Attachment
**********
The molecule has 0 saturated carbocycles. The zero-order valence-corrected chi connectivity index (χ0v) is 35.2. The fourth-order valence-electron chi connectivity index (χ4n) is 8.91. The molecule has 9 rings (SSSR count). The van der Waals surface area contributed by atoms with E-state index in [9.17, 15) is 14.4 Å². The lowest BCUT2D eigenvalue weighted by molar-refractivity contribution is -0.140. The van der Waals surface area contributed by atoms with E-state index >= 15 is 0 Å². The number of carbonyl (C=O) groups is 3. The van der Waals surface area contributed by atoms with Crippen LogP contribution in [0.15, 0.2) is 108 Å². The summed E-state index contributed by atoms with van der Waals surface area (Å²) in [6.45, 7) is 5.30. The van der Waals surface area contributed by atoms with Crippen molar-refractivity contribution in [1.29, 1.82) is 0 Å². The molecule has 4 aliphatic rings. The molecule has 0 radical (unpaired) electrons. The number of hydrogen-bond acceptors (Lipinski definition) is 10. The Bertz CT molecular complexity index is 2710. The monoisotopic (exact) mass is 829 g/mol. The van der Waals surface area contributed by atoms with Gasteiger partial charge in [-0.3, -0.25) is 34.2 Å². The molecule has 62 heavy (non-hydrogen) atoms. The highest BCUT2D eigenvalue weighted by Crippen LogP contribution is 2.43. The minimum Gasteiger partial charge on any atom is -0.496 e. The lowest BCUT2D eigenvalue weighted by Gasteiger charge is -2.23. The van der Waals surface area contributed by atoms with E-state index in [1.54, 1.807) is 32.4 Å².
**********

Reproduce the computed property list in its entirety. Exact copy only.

The molecule has 0 saturated carbocycles. The zero-order valence-corrected chi connectivity index (χ0v) is 35.2. The fourth-order valence-electron chi connectivity index (χ4n) is 8.91. The molecule has 9 rings (SSSR count). The van der Waals surface area contributed by atoms with E-state index in [9.17, 15) is 14.4 Å². The lowest BCUT2D eigenvalue weighted by molar-refractivity contribution is -0.140. The van der Waals surface area contributed by atoms with E-state index >= 15 is 0 Å². The number of carbonyl (C=O) groups is 3. The van der Waals surface area contributed by atoms with Crippen LogP contribution in [0.15, 0.2) is 108 Å². The summed E-state index contributed by atoms with van der Waals surface area (Å²) in [6.45, 7) is 5.30. The van der Waals surface area contributed by atoms with Crippen molar-refractivity contribution in [1.29, 1.82) is 0 Å². The molecule has 4 aliphatic rings. The molecule has 0 radical (unpaired) electrons. The number of hydrogen-bond acceptors (Lipinski definition) is 10. The Bertz CT molecular complexity index is 2710. The monoisotopic (exact) mass is 829 g/mol. The van der Waals surface area contributed by atoms with Gasteiger partial charge in [-0.3, -0.25) is 34.2 Å². The molecule has 62 heavy (non-hydrogen) atoms. The highest BCUT2D eigenvalue weighted by Crippen LogP contribution is 2.43. The minimum Gasteiger partial charge on any atom is -0.496 e. The lowest BCUT2D eigenvalue weighted by Gasteiger charge is -2.23. The van der Waals surface area contributed by atoms with E-state index in [1.54, 1.807) is 32.4 Å².